Saturday, March 22, 2008

Salamanca and a Common Problem

Versión de Español / Castellano

Last week I wrote about a few Galicia genealogy websites. I hope people found new resources and took away a few ideas on finding their ancestors from Galicia, Spain. This week I would like to focus on the same family as last week, but take a look at how we found the ancestral town of the family line from Salamanca, Spain.

As mentioned last week each line had varying information on where they came from in Spain. The Juan's and Pacheco's that I was researching in this case came from Salamanca. The family information said that Lorenza Pacheco was born in Gallegos de Aragan, and did not know the town Manuel Juan was born, but knew it was in Salamanca.

Lorenza Pacheco and Gallegos de Argañan

Believe it or not one of the biggest problems I face in Hispanic genealogy is misspelled town names. Last year I spent 2 months trying to find Baloria, Soria, Spain (spelled Baloria in a birth certificate), only to find that the town was actually spelled Valloria. The Gallegos misspelling was a little easier, but the tools I used were exactly the same. Here are a couple of tools and techniques that you can use to pinpoint that hard to find ancestral town (in somewhat the order that I use them).
  1. The Family History Library Catalog (FHLC) - Since I knew that the diocese of Ciudad Rodrigo (western part of the Salamanca province) had been microfilmed I thought I would start here hoping that Gallegos was in this diocese. I tried with the current spelling, but did not find it. Might I suggest that if you don't find the town you are searching for in the FHLC that you try the View Related Places option. To use this option what you will want to do is search for the province (or equivalent) where the town resided. Once you have performed this search click the View Related Places button and you will see all the towns within that province for which the Family History Library has records. I scrolled through the list of towns in Salamanca and sure enough found a Gallegos de Argañan.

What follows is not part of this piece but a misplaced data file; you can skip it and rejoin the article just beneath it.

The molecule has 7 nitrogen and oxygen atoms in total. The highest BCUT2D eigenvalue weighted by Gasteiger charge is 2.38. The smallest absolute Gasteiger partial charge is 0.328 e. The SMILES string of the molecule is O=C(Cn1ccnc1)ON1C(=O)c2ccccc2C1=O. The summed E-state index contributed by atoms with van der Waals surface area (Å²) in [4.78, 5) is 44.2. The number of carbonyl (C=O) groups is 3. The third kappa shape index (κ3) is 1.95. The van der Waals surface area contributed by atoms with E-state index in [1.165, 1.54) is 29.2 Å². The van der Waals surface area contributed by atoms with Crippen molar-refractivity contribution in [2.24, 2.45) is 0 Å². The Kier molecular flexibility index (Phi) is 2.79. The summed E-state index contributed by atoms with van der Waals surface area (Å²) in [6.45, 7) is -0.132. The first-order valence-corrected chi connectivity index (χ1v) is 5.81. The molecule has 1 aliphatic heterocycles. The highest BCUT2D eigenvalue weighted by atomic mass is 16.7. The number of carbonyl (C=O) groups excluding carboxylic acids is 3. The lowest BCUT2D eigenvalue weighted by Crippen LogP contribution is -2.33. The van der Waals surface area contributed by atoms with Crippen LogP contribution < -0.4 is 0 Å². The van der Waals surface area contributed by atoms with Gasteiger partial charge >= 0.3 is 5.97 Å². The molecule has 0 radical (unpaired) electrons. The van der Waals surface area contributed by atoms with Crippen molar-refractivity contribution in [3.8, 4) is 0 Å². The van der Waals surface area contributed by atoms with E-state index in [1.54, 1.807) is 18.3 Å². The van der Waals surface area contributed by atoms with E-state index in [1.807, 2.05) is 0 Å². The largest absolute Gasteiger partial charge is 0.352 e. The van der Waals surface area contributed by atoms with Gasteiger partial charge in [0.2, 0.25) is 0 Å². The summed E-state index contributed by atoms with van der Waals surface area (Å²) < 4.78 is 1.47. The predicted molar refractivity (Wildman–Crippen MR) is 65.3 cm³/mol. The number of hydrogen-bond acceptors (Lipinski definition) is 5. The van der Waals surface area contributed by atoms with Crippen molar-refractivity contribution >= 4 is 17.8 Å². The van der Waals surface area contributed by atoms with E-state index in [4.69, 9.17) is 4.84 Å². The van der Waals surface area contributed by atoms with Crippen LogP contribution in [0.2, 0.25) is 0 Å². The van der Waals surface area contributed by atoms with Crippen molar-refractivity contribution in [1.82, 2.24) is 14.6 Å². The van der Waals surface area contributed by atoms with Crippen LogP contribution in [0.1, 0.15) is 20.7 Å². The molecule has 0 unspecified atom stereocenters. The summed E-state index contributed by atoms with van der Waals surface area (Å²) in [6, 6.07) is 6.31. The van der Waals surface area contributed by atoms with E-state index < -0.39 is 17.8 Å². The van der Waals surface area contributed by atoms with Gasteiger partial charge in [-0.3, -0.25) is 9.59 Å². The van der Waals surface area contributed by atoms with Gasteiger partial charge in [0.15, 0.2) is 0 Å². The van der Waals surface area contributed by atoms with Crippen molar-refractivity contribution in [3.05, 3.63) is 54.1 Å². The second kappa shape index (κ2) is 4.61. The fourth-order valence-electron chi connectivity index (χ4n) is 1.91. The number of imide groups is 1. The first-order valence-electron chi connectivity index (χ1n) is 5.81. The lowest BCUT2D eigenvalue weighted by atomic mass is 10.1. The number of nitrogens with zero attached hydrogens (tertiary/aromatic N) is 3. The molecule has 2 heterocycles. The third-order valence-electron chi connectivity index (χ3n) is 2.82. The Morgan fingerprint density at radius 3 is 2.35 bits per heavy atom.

2. http://www.pueblos-espana.org - One of my favorite map sites for Spain. You can search for a town, or click on the province's name and scroll through the list of towns within that province. Often times the site will have photos of the town. Click here to visit the page for Gallegos de Argañan. Please be aware that not all towns will be listed, sometimes you will find that they are missing one or two.
  3. Madoz Diccionario Geográfico - Published in about 1850 this collection of 16 volumes is invaluable for learning political and ecclesiastical jurisdictions of every town/village in Spain. From Madoz we learn that Gallegos de Argañan is "en la prov. de Salamanca, part. jud. y dióc. de Ciudad Rodrigo..." Click image to the right for more information on Gallegos de Argañan. Madoz is not available online yet (stayed tuned). To consult this series check your local public library or order the microfilms (from Salt Lake City) to your local family history center
  4. Google Earth - A fun and interactive way to pinpoint an ancestor's town. Sometimes you will be surprised by a picture. This is a one time download to your computer, and can be addicting, so use sparingly.
Manuel Juan and Espeja

After finding the correct spelling of Gallegos de Argañan, and finding that it was in the diocese of Ciudad Rodrigo I consulted the microfilms and found Lorenza's baptism. Now I needed to find Manuel's birthplace. To do this I turned to the Gallegos marriages knowing that couples normally marry in the bride's parish. I quickly found the marriage certificate, and found Manuel's birthplace as well as his parents - in this case they were all born in a neighboring town called Espeja. From this point I checked the FHLC, the Pueblos de España website, and the Madoz gazetteer making sure that I had the correct spelling, and also learning about the political and ecclesiastical jurisdictions.


Summary

This was a pretty easy case to solve given the information I started with, however it is a good example of misspelled place names. After finding the correct spelling of Gallegos de Argañan, and finding Manuel and Lorenza's marriage over 100 hundred ancestors have been found and added to the family tree. If you have a similar misspelled ancestral town situation in your research try some the resources/techniques mentioned above, and if you're still having problems wait until next week for another idea. If you can't wait until next week send me a message and I'll see if I can find it for you.

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